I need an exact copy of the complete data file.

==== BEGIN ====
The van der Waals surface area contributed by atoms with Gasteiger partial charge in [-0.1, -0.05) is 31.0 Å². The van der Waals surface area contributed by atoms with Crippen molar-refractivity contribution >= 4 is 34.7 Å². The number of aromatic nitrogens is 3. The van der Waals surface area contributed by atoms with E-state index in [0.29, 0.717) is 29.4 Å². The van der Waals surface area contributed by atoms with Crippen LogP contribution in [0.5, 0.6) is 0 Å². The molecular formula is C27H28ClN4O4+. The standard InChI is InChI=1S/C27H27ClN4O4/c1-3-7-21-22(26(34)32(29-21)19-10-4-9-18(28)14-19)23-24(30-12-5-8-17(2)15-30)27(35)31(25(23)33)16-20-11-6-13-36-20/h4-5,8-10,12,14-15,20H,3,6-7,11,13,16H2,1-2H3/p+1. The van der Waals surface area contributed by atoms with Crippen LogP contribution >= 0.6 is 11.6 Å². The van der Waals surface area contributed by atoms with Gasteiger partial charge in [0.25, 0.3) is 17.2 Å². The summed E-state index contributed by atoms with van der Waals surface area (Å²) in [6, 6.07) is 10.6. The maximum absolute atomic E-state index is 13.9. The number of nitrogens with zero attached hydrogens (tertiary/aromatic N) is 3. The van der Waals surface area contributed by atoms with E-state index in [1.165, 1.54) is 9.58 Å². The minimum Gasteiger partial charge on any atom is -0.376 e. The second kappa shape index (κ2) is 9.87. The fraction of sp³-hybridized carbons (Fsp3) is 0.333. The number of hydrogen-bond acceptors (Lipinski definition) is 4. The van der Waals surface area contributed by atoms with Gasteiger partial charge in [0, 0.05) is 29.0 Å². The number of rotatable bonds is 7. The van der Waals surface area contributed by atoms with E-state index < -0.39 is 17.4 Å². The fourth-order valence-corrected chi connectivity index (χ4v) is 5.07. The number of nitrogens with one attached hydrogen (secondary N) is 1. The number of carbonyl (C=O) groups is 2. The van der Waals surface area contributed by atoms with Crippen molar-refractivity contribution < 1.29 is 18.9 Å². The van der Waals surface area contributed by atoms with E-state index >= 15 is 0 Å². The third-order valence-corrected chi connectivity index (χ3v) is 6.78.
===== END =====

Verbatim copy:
The van der Waals surface area contributed by atoms with Gasteiger partial charge in [-0.1, -0.05) is 31.0 Å². The van der Waals surface area contributed by atoms with Crippen molar-refractivity contribution >= 4 is 34.7 Å². The number of aromatic nitrogens is 3. The van der Waals surface area contributed by atoms with E-state index in [0.29, 0.717) is 29.4 Å². The van der Waals surface area contributed by atoms with Crippen LogP contribution in [0.5, 0.6) is 0 Å². The molecular formula is C27H28ClN4O4+. The standard InChI is InChI=1S/C27H27ClN4O4/c1-3-7-21-22(26(34)32(29-21)19-10-4-9-18(28)14-19)23-24(30-12-5-8-17(2)15-30)27(35)31(25(23)33)16-20-11-6-13-36-20/h4-5,8-10,12,14-15,20H,3,6-7,11,13,16H2,1-2H3/p+1. The van der Waals surface area contributed by atoms with Crippen LogP contribution >= 0.6 is 11.6 Å². The van der Waals surface area contributed by atoms with Gasteiger partial charge in [0.25, 0.3) is 17.2 Å². The summed E-state index contributed by atoms with van der Waals surface area (Å²) in [6, 6.07) is 10.6. The maximum absolute atomic E-state index is 13.9. The number of nitrogens with zero attached hydrogens (tertiary/aromatic N) is 3. The van der Waals surface area contributed by atoms with E-state index in [1.165, 1.54) is 9.58 Å². The minimum Gasteiger partial charge on any atom is -0.376 e. The second kappa shape index (κ2) is 9.87. The fraction of sp³-hybridized carbons (Fsp3) is 0.333. The number of hydrogen-bond acceptors (Lipinski definition) is 4. The van der Waals surface area contributed by atoms with Gasteiger partial charge in [0, 0.05) is 29.0 Å². The number of rotatable bonds is 7. The van der Waals surface area contributed by atoms with E-state index < -0.39 is 17.4 Å². The fourth-order valence-corrected chi connectivity index (χ4v) is 5.07. The number of nitrogens with one attached hydrogen (secondary N) is 1. The number of carbonyl (C=O) groups is 2. The van der Waals surface area contributed by atoms with Crippen molar-refractivity contribution < 1.29 is 18.9 Å². The van der Waals surface area contributed by atoms with E-state index >= 15 is 0 Å². The third-order valence-corrected chi connectivity index (χ3v) is 6.78.